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FRUITMAN o@ca.on.york_county.toronto.toronto_star 2005-03-24 published
SALSBERG, Danny
Suddenly, on Sunday, March 20, 2005, at the age of 43. Beloved husband and best friend of Sharon. Devoted and adored Dad to Chelsea and Rachel. son of the late Anne and the late Louis SALSBERG. Much loved son-in-law of Harry and Edith FRUITMAN. Baby brother to Michael, Robbie, and Marilee. Treasured brother-in-law to Aura ABERBACK. Loving nephew of Kitty SALSBERG and Clara SANDERS. Will be sadly missed by his many nieces and nephews. Danny found great joy in his all too short life. As a teacher and coach, the admiration of his students and colleagues was very rewarding. In return, he was an inspiration to them both inside the classroom and out. He also found great joy in Mason, his Labrador retriever. The two of them together were wonderful to watch. His greatest joy however, was his family. They were his life blood. From the moment of his daughters' births, he was hooked for life. As for his wife, he was hooked from the day he saw her in high school. His family's health was his only concern - their happiness was his happiness - and they were happy. Shiva to Saturday night. Donations can be made to C.H.A.T. at Wilmington for an annual volleyball event, 416-636-5984.

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FRUM o@ca.on.york_county.toronto.globe_and_mail 2005-02-09 published
Bob McADOREY, Broadcaster: 1935-2005
Deejay who helped determine what Toronto's youth listened to in the sixties went on to enjoy a 27-year run as a popular and irreverent figure on Global television
By F.F. LANGAN, Special to The Globe and Mail, Wednesday, February 9, 2005 - Page S9
Toronto -- If you knew Peggy Sue, you knew Bob McADOREY. That's because, with his pile of curly hair and horn-rimmed glasses, the Toronto disc jockey was a ringer for Buddy Holly, the songwriter and singer from Texas whose song was a hit in 1959. The two men were born 10 months apart -- McADOREY in 1935, Holly in 1936 and actually met in the mid-1950s when Mr. McADOREY was a disc jockey in Guelph, Ontario, and the singer was on a tour of Canada.
"His job was to introduce Buddy Holly at a concert at Kitchener. When he went on stage, the crowd went wild, and Bob though 'Gee, I didn't know I was this popular,' " remembered his sister Pat RUSSELL. "Of course, they thought he was Buddy Holly."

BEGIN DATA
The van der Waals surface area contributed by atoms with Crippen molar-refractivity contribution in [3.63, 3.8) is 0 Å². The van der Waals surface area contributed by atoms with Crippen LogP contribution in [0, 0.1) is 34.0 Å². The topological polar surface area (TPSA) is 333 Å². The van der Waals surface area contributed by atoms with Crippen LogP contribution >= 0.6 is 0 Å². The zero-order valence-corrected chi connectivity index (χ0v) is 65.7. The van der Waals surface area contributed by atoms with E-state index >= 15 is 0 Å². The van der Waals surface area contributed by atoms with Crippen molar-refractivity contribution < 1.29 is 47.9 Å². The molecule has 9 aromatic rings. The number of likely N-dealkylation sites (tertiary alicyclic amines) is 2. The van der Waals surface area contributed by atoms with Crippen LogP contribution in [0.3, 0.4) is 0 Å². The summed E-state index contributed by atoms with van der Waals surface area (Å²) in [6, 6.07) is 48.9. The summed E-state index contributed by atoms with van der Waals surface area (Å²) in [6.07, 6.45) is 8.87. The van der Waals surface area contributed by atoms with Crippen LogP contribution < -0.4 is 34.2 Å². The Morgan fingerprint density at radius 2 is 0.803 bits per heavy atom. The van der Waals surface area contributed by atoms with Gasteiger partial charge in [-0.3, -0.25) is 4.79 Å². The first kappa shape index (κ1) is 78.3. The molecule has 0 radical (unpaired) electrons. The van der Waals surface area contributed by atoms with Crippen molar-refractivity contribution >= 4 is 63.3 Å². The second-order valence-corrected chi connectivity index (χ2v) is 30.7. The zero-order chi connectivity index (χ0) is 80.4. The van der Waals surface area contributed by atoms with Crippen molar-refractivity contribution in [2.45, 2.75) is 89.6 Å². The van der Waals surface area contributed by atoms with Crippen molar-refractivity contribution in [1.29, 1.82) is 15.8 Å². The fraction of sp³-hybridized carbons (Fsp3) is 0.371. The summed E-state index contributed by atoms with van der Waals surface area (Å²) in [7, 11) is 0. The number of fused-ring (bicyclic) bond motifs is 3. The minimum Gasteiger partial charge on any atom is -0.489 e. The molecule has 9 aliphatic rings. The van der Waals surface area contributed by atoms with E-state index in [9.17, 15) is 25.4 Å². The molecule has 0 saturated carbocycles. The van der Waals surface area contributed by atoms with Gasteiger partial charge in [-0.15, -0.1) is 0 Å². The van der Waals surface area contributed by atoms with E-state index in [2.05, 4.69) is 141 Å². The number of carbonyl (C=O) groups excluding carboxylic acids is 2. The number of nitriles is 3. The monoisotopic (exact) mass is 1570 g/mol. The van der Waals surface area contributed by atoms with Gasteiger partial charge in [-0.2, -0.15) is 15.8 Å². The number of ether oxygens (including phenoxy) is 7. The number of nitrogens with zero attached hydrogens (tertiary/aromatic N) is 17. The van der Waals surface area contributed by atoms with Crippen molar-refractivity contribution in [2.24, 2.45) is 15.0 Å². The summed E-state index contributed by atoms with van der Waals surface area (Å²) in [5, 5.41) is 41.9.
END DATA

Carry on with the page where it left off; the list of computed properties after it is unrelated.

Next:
For decades, Mr. McADOREY was the entertainment commentator on Global Television; he retired less than five years ago. But in an earlier era, he was a household name in Southern Ontario. In 1960, just a few months after Buddy Holly died in a plane crash in 1959, his look-alike joined Toronto's CHUM. Almost overnight, Bob McADOREY became the top disc jockey at CHUM, the No. 1 rock station in the country. He was astonished when the station paid him what he was asking for -- $7,200 a year (about $50,000 in today's money, according to the Bank of Canada's inflation calculator).
"Bob McADOREY, whose face is as well known in Toronto as Mayor Givens, has the most power to dictate what pop music Ontario teens listen to," wrote the Toronto Telegram in 1966.
Not only was he the on-air man in the key 4 p.m. to 7 p.m. slot, he was also the music director. He chose the records the other six disc jockeys played. He and the other disc jockeys decided on CHUM's Top 10, which sent kids to record stores to buy records with a big hole in the middle and a song on each side. They spun at 45 revolutions a minute and were called 45s.
"He alone commands what goes on the hit parade in Canada," wrote The Globe's Blake KIRBY in 1968. "Middle-aged squares who run record stores use the CHUM chart, the weekly list of what McADOREY is playing and plugging as a buying guide."
Along the way, he shared the footlights with such big-name visitors as the Beatles and the Rolling Stones.
The CHUM hit parade made records such as The Unicorn by the Irish Rovers. Mr. McADOREY, a sentimental Irish-Canadian, pushed the record, which sold 140,000 copies in Canada and a million in the United States. But he didn't like everything on the CHUM chart. It was a business, after all.
"We're playing records here which I just can't bear to listen to, but I wouldn't let that influence what goes on the air," Mr. McADOREY once told The Globe and Mail. His sister said that when he went home after work, he was so sick of rock 'n' roll that he put earphones on and listened to classical music.
Like many successful big-city disc jockeys, Mr. McADOREY also ran dances on the weekends -- events with such names as Bob McAdorey's Canadian Bandstand or Canadian Hopville. He and a couple of other disc jockeys owned a company called Teen Scene Ltd., which put on dances in towns all over Southern Ontario.
After a long spell on CHUM, Bob McADOREY either was too old -- he was well into his 30s -- or too tired, and so he suddenly found himself fired. Unlike the regular corporate world, where people resign, in radio they are just plain sacked. Disc jockeys almost wear it as a badge of honour.